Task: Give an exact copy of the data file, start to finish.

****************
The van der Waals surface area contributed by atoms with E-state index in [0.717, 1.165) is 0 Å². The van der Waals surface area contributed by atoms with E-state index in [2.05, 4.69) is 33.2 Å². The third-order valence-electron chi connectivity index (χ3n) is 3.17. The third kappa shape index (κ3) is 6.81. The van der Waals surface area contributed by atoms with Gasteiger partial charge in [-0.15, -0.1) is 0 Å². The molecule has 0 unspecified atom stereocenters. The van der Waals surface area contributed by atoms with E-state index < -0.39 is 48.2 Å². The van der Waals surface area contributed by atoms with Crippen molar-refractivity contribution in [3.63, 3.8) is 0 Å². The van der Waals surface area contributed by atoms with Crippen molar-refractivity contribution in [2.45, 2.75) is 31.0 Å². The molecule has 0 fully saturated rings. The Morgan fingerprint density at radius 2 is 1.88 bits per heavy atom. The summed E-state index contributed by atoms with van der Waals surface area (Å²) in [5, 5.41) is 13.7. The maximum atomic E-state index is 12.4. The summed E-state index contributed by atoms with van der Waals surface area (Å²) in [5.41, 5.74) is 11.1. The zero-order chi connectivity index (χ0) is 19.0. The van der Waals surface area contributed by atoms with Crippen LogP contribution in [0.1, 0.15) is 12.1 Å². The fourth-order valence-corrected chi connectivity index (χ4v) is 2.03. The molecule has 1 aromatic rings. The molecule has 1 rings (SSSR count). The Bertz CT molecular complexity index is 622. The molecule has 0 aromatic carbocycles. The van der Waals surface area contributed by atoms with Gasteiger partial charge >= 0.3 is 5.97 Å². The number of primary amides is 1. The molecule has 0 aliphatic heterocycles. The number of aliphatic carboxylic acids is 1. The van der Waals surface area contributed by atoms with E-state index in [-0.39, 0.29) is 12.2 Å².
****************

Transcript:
The van der Waals surface area contributed by atoms with E-state index in [0.717, 1.165) is 0 Å². The van der Waals surface area contributed by atoms with E-state index in [2.05, 4.69) is 33.2 Å². The third-order valence-electron chi connectivity index (χ3n) is 3.17. The third kappa shape index (κ3) is 6.81. The van der Waals surface area contributed by atoms with Gasteiger partial charge in [-0.15, -0.1) is 0 Å². The molecule has 0 unspecified atom stereocenters. The van der Waals surface area contributed by atoms with E-state index < -0.39 is 48.2 Å². The van der Waals surface area contributed by atoms with Crippen molar-refractivity contribution in [3.63, 3.8) is 0 Å². The van der Waals surface area contributed by atoms with Crippen molar-refractivity contribution in [2.45, 2.75) is 31.0 Å². The molecule has 0 fully saturated rings. The Morgan fingerprint density at radius 2 is 1.88 bits per heavy atom. The summed E-state index contributed by atoms with van der Waals surface area (Å²) in [5, 5.41) is 13.7. The maximum atomic E-state index is 12.4. The summed E-state index contributed by atoms with van der Waals surface area (Å²) in [5.41, 5.74) is 11.1. The zero-order chi connectivity index (χ0) is 19.0. The van der Waals surface area contributed by atoms with Crippen LogP contribution in [0.1, 0.15) is 12.1 Å². The fourth-order valence-corrected chi connectivity index (χ4v) is 2.03. The molecule has 1 aromatic rings. The molecule has 1 rings (SSSR count). The Bertz CT molecular complexity index is 622. The molecule has 0 aromatic carbocycles. The van der Waals surface area contributed by atoms with Gasteiger partial charge >= 0.3 is 5.97 Å². The number of primary amides is 1. The molecule has 0 aliphatic heterocycles. The number of aliphatic carboxylic acids is 1. The van der Waals surface area contributed by atoms with E-state index in [-0.39, 0.29) is 12.2 Å².